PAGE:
Now let’s compare this to what Dembski was saying in 2001. In response to objections that ID is not testable, Dembski and Behe and almost all of the other prominent ID advocates have argued that Behe’s irreducible complexity is the testable core of ID – show that those systems that he claims are IC could have evolved without intelligent intervention and you’ve disproven ID:
If it could be shown that biological systems like the bacterial flagellum that are wonderfully complex, elegant, and integrated could have been formed by a gradual Darwinian process (which by definition is non-telic), then intelligent design would be falsified on the general grounds that one doesn’t invoke intelligent causes when purely natural causes will do. In that case Occam’s razor finishes off intelligent design quite nicely.
So Dembski’s position appears to have changed, and this is very important. His position now appears to be that even if we establish beyond a reasonable doubt that those famous “irreducibly complex” systems could have or did develop through normal evolutionary processes, this doesn’t disprove intelligent design because God could also have created through the natural processes established by the laws of the universe that he endowed and “guided” the process.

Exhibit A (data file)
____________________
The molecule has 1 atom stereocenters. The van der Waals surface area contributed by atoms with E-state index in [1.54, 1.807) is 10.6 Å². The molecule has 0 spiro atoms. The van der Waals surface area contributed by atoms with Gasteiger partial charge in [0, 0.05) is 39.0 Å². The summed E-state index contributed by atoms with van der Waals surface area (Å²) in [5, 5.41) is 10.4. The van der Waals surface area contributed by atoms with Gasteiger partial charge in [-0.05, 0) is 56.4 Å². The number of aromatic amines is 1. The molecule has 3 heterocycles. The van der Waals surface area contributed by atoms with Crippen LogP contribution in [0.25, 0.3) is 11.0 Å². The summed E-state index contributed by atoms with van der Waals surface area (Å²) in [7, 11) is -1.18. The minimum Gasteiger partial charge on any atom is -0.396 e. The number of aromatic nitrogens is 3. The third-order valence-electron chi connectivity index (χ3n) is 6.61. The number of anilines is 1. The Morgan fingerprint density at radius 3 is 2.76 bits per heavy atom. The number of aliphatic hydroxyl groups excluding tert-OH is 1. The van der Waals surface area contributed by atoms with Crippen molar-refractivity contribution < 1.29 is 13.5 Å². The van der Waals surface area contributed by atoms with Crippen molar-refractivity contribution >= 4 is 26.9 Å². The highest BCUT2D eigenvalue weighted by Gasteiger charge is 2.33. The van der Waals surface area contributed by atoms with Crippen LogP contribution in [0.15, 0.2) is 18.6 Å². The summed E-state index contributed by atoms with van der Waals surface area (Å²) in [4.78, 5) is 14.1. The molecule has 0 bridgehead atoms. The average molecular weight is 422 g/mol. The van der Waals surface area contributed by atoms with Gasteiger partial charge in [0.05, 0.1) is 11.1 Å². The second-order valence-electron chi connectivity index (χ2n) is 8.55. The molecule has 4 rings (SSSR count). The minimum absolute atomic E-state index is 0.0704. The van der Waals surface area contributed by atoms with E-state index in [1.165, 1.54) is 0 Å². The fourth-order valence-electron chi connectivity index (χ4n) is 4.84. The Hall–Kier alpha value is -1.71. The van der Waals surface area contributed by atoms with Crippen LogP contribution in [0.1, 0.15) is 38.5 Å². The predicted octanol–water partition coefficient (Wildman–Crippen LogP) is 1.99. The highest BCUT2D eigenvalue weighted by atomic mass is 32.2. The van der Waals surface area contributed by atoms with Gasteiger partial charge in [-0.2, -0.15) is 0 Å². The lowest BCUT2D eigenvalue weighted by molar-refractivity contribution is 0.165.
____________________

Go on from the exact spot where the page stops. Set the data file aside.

Now, I happen to agree with that position. I think he’s absolutely right that it is impossible to rule out the posibility of God working through natural processes. But this is an entirely untestable idea. There is no way to falsify it, no way to test it, because it is compatible with any set of data. I pointed out another example of this here, noting that Richard Thompson, during questioning, had said that genetic homologies between humans and apes could be explained by God merely using similar material rather than re-doing his work. But of course if the genomes were significantly different, that would also be taken as evidence for creation by God.